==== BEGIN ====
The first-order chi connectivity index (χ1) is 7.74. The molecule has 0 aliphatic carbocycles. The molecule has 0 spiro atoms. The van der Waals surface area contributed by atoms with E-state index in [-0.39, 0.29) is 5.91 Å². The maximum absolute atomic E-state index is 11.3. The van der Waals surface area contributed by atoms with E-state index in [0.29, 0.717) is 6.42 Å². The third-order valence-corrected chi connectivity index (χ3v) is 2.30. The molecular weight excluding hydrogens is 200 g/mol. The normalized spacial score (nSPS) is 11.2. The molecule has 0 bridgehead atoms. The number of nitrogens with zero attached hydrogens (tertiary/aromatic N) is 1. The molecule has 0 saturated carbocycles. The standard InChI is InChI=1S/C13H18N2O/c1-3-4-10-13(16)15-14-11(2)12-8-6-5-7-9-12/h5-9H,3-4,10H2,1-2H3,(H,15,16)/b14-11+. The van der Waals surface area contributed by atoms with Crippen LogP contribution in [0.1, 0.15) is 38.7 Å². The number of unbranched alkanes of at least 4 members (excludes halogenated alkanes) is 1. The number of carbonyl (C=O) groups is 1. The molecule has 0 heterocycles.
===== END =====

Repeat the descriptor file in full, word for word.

The first-order chi connectivity index (χ1) is 7.74. The molecule has 0 aliphatic carbocycles. The molecule has 0 spiro atoms. The van der Waals surface area contributed by atoms with E-state index in [-0.39, 0.29) is 5.91 Å². The maximum absolute atomic E-state index is 11.3. The van der Waals surface area contributed by atoms with E-state index in [0.29, 0.717) is 6.42 Å². The third-order valence-corrected chi connectivity index (χ3v) is 2.30. The molecular weight excluding hydrogens is 200 g/mol. The normalized spacial score (nSPS) is 11.2. The molecule has 0 bridgehead atoms. The number of nitrogens with zero attached hydrogens (tertiary/aromatic N) is 1. The molecule has 0 saturated carbocycles. The standard InChI is InChI=1S/C13H18N2O/c1-3-4-10-13(16)15-14-11(2)12-8-6-5-7-9-12/h5-9H,3-4,10H2,1-2H3,(H,15,16)/b14-11+. The van der Waals surface area contributed by atoms with Crippen LogP contribution in [0.1, 0.15) is 38.7 Å². The number of unbranched alkanes of at least 4 members (excludes halogenated alkanes) is 1. The number of carbonyl (C=O) groups is 1. The molecule has 0 heterocycles.